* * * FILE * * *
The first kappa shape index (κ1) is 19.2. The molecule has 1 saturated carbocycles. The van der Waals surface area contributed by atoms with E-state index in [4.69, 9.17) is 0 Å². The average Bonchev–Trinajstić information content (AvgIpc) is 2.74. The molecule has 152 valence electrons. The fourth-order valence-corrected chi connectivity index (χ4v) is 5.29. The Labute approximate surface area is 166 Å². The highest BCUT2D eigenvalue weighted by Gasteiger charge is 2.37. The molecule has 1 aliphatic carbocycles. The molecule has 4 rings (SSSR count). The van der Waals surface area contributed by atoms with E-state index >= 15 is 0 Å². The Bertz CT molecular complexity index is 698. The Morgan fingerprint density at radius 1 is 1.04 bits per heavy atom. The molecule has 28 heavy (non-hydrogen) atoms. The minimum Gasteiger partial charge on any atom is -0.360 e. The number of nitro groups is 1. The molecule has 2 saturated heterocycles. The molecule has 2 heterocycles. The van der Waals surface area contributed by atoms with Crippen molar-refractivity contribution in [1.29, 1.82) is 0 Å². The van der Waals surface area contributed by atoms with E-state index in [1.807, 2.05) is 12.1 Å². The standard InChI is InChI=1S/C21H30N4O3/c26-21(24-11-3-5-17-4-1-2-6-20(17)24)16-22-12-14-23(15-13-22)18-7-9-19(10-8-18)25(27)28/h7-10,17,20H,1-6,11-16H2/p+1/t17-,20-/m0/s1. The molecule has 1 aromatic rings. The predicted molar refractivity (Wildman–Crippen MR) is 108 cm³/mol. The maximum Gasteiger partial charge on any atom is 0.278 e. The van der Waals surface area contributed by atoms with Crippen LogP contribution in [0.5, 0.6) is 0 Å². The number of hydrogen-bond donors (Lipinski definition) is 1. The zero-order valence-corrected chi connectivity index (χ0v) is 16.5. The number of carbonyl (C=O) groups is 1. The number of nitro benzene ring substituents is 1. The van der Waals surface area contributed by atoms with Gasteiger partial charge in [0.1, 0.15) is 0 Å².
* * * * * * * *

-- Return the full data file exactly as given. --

The first kappa shape index (κ1) is 19.2. The molecule has 1 saturated carbocycles. The van der Waals surface area contributed by atoms with E-state index in [4.69, 9.17) is 0 Å². The average Bonchev–Trinajstić information content (AvgIpc) is 2.74. The molecule has 152 valence electrons. The fourth-order valence-corrected chi connectivity index (χ4v) is 5.29. The Labute approximate surface area is 166 Å². The highest BCUT2D eigenvalue weighted by Gasteiger charge is 2.37. The molecule has 1 aliphatic carbocycles. The molecule has 4 rings (SSSR count). The van der Waals surface area contributed by atoms with E-state index >= 15 is 0 Å². The Bertz CT molecular complexity index is 698. The Morgan fingerprint density at radius 1 is 1.04 bits per heavy atom. The molecule has 28 heavy (non-hydrogen) atoms. The minimum Gasteiger partial charge on any atom is -0.360 e. The number of nitro groups is 1. The molecule has 2 saturated heterocycles. The molecule has 2 heterocycles. The van der Waals surface area contributed by atoms with Crippen molar-refractivity contribution in [1.29, 1.82) is 0 Å². The van der Waals surface area contributed by atoms with E-state index in [1.807, 2.05) is 12.1 Å². The standard InChI is InChI=1S/C21H30N4O3/c26-21(24-11-3-5-17-4-1-2-6-20(17)24)16-22-12-14-23(15-13-22)18-7-9-19(10-8-18)25(27)28/h7-10,17,20H,1-6,11-16H2/p+1/t17-,20-/m0/s1. The molecule has 1 aromatic rings. The predicted molar refractivity (Wildman–Crippen MR) is 108 cm³/mol. The maximum Gasteiger partial charge on any atom is 0.278 e. The van der Waals surface area contributed by atoms with Crippen LogP contribution in [0.5, 0.6) is 0 Å². The number of hydrogen-bond donors (Lipinski definition) is 1. The zero-order valence-corrected chi connectivity index (χ0v) is 16.5. The number of carbonyl (C=O) groups is 1. The number of nitro benzene ring substituents is 1. The van der Waals surface area contributed by atoms with Gasteiger partial charge in [0.1, 0.15) is 0 Å².